We recognize some difference between what something is (a dog, a man, a globe, a color) and an individual thing, which leads us to the reality of something that accounts for why something is an individual as opposed to being what it is.  Since in art the reason why we can make many individuals of one sort is because we have enough stuff to make them of, we call the stuff one makes out of (or matter) the reason why individuals are somehow alienated from what they are. We don’t say that there is an alienation from what they are in the sense that there is some separate “what a thing is” apart from matter. To posit such an existence would be to miss the the way matter is an essential constituent of cosmic things. The division within cosmic existence is inseparable from it.

In man, we come to a limiting case. He is at least aware of the difference between individuals and what they are- he is aware that his mind separates out “what is” and makes  “what is” out of its own mind stuff. And yet man only separates out what is not separate in itself. Hos mind, wholly separate from things, only separates things that are not separate in themselves. Hardly the most noble object for a mind to play upon.

In one last tug, the cosmos snaps out into what is simply what it is, and nothing more. We allow the imagination to see this world with a sort of space and time, but as concessions to the weakness of intellect. We will use the terms to make analogues.

The Universe as Hallowed Ground

The imperfect is being caused by the perfect. Any attempt to deny this accounts for the imperfect only accidentally, and not insofar as it is imperfect.

Considered under the restriction of the natural order, a natural being which exists by a supernatural principle is the most perfect natural being and is thus the cause of all of the actions of nature. But human nature is such a being. Therefore human nature is causing all of the motions of nature.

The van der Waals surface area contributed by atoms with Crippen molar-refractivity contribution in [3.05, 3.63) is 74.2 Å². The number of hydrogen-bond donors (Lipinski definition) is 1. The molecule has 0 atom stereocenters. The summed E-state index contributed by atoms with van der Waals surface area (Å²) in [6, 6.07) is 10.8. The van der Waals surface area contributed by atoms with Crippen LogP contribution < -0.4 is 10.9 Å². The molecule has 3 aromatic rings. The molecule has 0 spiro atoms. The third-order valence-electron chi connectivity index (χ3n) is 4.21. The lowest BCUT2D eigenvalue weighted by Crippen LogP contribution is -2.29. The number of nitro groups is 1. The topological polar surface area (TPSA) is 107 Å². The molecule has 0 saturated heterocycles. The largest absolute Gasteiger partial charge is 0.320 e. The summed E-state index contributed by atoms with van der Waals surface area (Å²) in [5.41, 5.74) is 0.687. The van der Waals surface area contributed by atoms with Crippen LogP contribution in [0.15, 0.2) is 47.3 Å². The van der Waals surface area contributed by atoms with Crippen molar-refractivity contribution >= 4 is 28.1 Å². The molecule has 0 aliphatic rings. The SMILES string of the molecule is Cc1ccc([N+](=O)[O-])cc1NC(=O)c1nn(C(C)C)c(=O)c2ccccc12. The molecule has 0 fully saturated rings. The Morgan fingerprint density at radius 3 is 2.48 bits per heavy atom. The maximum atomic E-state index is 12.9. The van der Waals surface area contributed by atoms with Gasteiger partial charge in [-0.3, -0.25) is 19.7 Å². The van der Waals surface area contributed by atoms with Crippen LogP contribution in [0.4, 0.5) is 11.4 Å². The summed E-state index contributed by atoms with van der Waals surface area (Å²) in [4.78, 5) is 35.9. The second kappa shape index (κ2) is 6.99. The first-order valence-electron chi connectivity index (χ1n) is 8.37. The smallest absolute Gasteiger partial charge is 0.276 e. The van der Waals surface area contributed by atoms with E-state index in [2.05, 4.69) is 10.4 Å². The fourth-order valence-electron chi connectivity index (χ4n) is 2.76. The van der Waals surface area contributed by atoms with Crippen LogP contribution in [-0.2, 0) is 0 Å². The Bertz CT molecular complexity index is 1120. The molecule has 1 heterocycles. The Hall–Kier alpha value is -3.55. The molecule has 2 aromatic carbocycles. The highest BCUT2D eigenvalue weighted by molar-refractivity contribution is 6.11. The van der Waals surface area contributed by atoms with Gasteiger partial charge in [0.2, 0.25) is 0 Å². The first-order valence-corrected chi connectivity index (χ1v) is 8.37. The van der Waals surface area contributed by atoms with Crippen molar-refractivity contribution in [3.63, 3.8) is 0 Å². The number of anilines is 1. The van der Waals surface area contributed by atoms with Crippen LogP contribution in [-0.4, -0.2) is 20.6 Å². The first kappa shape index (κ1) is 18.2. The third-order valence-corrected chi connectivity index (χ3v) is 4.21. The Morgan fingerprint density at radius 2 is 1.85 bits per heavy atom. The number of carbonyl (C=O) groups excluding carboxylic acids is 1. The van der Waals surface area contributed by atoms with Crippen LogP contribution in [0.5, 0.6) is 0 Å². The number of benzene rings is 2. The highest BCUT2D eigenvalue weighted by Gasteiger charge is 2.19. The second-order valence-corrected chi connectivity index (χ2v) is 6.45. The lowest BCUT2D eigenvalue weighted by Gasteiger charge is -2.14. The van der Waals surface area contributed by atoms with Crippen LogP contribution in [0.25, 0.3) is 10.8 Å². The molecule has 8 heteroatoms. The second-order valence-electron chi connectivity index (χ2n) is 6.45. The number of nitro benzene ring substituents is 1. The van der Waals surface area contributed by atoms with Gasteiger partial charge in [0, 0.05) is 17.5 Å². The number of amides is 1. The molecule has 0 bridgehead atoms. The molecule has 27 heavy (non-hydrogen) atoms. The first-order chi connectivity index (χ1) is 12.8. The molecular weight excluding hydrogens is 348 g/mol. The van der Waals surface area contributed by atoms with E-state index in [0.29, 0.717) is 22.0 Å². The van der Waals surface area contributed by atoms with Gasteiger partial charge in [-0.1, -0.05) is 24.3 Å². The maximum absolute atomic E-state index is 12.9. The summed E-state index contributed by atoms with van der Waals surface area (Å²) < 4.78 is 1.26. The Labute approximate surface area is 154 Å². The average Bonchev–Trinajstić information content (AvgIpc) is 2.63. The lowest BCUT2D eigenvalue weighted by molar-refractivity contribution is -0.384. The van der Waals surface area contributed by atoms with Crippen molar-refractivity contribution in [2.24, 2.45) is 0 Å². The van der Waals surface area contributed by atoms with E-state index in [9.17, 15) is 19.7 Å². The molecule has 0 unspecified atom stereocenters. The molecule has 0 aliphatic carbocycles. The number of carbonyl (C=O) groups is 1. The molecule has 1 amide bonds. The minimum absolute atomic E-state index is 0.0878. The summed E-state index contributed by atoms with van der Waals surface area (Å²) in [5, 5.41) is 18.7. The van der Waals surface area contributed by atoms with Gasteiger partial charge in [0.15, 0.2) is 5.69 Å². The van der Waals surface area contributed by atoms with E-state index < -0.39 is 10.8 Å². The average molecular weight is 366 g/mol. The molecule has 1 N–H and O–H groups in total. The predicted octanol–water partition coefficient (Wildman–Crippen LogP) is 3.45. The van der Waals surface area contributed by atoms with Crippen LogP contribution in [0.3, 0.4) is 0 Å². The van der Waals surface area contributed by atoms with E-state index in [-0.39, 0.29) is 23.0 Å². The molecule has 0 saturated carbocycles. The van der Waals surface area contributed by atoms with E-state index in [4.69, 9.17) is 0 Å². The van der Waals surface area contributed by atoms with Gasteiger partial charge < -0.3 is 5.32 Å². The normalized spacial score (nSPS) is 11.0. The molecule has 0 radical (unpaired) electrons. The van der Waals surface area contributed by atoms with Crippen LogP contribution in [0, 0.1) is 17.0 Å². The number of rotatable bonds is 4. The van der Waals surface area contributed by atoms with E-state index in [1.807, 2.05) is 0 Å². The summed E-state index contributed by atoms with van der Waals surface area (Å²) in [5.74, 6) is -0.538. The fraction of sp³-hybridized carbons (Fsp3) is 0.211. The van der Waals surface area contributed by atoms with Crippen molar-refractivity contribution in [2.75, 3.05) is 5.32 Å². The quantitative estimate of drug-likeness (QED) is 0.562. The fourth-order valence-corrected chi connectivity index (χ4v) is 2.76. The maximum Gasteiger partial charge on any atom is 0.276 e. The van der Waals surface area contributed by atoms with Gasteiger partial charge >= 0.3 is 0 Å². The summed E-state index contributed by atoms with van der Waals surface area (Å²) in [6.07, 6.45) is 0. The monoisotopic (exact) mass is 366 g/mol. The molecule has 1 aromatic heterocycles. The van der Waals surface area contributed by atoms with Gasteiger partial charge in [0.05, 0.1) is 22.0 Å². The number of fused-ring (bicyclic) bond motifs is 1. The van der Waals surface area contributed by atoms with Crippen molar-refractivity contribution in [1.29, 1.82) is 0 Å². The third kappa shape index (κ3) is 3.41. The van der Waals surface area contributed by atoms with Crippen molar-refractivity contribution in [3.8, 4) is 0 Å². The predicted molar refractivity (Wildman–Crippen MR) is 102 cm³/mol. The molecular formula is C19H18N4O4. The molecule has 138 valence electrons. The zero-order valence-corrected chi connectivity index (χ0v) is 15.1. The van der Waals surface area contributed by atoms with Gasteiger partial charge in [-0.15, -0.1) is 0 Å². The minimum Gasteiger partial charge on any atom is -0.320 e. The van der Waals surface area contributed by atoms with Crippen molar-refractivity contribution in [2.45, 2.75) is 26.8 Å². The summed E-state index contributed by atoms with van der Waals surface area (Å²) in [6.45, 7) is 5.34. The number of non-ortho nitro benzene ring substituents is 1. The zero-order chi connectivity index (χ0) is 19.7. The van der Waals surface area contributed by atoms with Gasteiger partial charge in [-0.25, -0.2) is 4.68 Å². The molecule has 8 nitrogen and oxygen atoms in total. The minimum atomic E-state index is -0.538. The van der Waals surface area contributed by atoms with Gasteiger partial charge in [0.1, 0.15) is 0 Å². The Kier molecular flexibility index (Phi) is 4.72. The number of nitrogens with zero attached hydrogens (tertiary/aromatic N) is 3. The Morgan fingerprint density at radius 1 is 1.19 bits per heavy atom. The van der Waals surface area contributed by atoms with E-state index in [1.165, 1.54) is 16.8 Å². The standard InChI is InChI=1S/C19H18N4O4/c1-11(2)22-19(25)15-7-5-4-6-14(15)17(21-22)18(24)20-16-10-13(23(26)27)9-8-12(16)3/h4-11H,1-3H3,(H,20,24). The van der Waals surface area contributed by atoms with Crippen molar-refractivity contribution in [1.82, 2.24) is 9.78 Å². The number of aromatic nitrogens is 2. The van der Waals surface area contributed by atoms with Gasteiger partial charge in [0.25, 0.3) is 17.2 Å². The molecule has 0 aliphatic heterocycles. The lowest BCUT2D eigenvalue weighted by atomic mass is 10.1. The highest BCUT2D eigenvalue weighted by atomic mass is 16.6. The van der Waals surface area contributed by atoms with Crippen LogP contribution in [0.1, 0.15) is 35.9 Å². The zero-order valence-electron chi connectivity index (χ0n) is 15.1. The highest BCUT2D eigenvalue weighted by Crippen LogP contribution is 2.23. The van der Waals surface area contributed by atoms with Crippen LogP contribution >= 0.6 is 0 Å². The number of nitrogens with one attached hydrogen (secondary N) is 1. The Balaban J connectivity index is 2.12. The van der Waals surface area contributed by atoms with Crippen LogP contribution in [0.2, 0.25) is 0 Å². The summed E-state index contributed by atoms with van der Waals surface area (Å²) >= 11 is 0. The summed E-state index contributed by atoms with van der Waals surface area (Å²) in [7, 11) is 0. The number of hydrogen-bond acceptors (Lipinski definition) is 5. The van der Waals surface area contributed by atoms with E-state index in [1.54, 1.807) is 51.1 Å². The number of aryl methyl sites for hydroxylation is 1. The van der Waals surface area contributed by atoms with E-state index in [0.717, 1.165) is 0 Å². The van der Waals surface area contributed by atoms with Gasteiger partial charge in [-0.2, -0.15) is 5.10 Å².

The causality of man is clearly not an agent causality (or then nature would be art) but a final causality according to its perfection.

In order to give rise to man, nature needed to rise up to higher and higher levels of existence, but in so doing, some particular thing existing at the lower level must pass away. Carbon can only be forged in the heart of a dying star. The Star must give itself up in order that man might live. If it were to hang onto its existence, with all of its celestial grandeur and incalculable power, not even plankton could exist.

The universe, therefore, is best understood as a solemn and hallowed ground, like Gettysburg or Thermopylae or even Calvary. It is the place in which all things have laid down their life in order that we might live. Unless a grain of wheat fall to the earth and die, etc.

(I wondered the other day about when I would hit my 1274th post, since St. Thomas died in 1274 and so I have an attachment to the number. As it would happen, this post is number 1274, and it happens that I get to write it on today’s feast.)

Aristotle and the everlasting universe

Aristotle claimed that motion must always be, and have been. This is the same sort of principle as is found in the law of conservation of matter and of conservation of energy: “__________ cannot be created nor destroyed, it can only change modes/ forms”. A principle like this will always rest at the basis of any natural science, as St. Thomas proves in the first half of the third way. Taken in this way, we can speak meaningfully about the eternity of the universe, for it is clear that there is something in the universe that can neither come to be nor can pass away in the primary sense of those terms: matter, energy, motion, form, etc. cannot come to be like “this man” or “this motion” or “this color” or “this particular quanta of energy”. In fact, it is by assuming that the universe is eternal in this way that we can prove that it must have come to be from nothing, for we can distinguish even among various aspects of the eternal realities of the universe.

On how we know of the fullness of the universe above the material universe- UPDATED

We know that the angelic universe exists because we prove that God must be,

And we prove that God must be because we know that the merely material universe exits as a certain effect. We know this merely material universe is an effect from its imperfect existence; i.e. from its potency.

This potency is not only manifest in itself, but in its various modes of imperfection:

(in the five ways)

1.) though being moved
2.) through being caused as such
3.) through the necessary with cause
4.) through imperfect being in some transcendental order
5.) though being directed

What St. Thomas says about the imperfection of human life and human happiness can also be used to demonstrate the existence of God.

In general, since potency is never apart from act, potency connotes division and multiplicity, the multiplicity connotes composition, composition connotes being an effect, from which a cause can be necessarily inferred.

At times, it seems that we demonstrate the divine existence from the perfection of the universe: such beauty and order must come from God… or some such argument. But even here we are in truth appealing to imperfection, for we recognize in those moments that such order could not have come from the merely material universe.